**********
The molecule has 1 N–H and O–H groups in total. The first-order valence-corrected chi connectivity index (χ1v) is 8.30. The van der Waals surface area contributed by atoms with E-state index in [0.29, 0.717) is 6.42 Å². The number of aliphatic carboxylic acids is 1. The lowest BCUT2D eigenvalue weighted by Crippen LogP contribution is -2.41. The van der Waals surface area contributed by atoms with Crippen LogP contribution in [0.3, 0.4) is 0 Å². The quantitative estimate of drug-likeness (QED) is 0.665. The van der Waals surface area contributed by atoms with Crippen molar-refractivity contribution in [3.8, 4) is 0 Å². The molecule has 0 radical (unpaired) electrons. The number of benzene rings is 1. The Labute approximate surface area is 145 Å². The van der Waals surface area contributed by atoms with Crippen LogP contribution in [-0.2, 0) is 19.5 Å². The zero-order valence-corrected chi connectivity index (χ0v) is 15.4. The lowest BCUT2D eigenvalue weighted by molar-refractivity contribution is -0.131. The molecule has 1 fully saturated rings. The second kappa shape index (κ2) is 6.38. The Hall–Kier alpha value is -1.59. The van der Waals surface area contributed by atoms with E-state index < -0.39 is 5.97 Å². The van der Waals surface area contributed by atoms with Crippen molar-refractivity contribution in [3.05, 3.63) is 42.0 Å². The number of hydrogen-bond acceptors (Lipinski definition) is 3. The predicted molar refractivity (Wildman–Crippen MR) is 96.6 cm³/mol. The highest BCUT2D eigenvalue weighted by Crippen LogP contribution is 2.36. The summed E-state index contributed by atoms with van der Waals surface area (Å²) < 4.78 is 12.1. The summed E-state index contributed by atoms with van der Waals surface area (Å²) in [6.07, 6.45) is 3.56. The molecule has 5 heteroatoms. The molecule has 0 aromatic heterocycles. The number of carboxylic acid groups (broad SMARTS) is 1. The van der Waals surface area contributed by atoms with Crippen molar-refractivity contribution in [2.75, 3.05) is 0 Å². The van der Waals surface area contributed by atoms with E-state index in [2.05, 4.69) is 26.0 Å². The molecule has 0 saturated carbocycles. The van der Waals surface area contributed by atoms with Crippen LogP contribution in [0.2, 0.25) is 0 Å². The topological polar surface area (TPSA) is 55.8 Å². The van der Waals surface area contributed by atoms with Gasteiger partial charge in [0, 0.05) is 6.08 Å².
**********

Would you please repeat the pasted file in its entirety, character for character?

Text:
The molecule has 1 N–H and O–H groups in total. The first-order valence-corrected chi connectivity index (χ1v) is 8.30. The van der Waals surface area contributed by atoms with E-state index in [0.29, 0.717) is 6.42 Å². The number of aliphatic carboxylic acids is 1. The lowest BCUT2D eigenvalue weighted by Crippen LogP contribution is -2.41. The van der Waals surface area contributed by atoms with Crippen LogP contribution in [0.3, 0.4) is 0 Å². The quantitative estimate of drug-likeness (QED) is 0.665. The van der Waals surface area contributed by atoms with Crippen molar-refractivity contribution in [3.8, 4) is 0 Å². The molecule has 0 radical (unpaired) electrons. The number of benzene rings is 1. The Labute approximate surface area is 145 Å². The van der Waals surface area contributed by atoms with Crippen LogP contribution in [-0.2, 0) is 19.5 Å². The zero-order valence-corrected chi connectivity index (χ0v) is 15.4. The lowest BCUT2D eigenvalue weighted by molar-refractivity contribution is -0.131. The molecule has 1 fully saturated rings. The second kappa shape index (κ2) is 6.38. The Hall–Kier alpha value is -1.59. The van der Waals surface area contributed by atoms with E-state index < -0.39 is 5.97 Å². The van der Waals surface area contributed by atoms with Crippen molar-refractivity contribution in [3.05, 3.63) is 42.0 Å². The number of hydrogen-bond acceptors (Lipinski definition) is 3. The predicted molar refractivity (Wildman–Crippen MR) is 96.6 cm³/mol. The highest BCUT2D eigenvalue weighted by Crippen LogP contribution is 2.36. The summed E-state index contributed by atoms with van der Waals surface area (Å²) < 4.78 is 12.1. The summed E-state index contributed by atoms with van der Waals surface area (Å²) in [6.07, 6.45) is 3.56. The molecule has 5 heteroatoms. The molecule has 0 aromatic heterocycles. The number of carboxylic acid groups (broad SMARTS) is 1. The van der Waals surface area contributed by atoms with Crippen molar-refractivity contribution in [2.75, 3.05) is 0 Å². The van der Waals surface area contributed by atoms with E-state index in [2.05, 4.69) is 26.0 Å². The molecule has 0 saturated carbocycles. The van der Waals surface area contributed by atoms with Crippen LogP contribution in [0.2, 0.25) is 0 Å². The topological polar surface area (TPSA) is 55.8 Å². The van der Waals surface area contributed by atoms with Gasteiger partial charge in [0, 0.05) is 6.08 Å².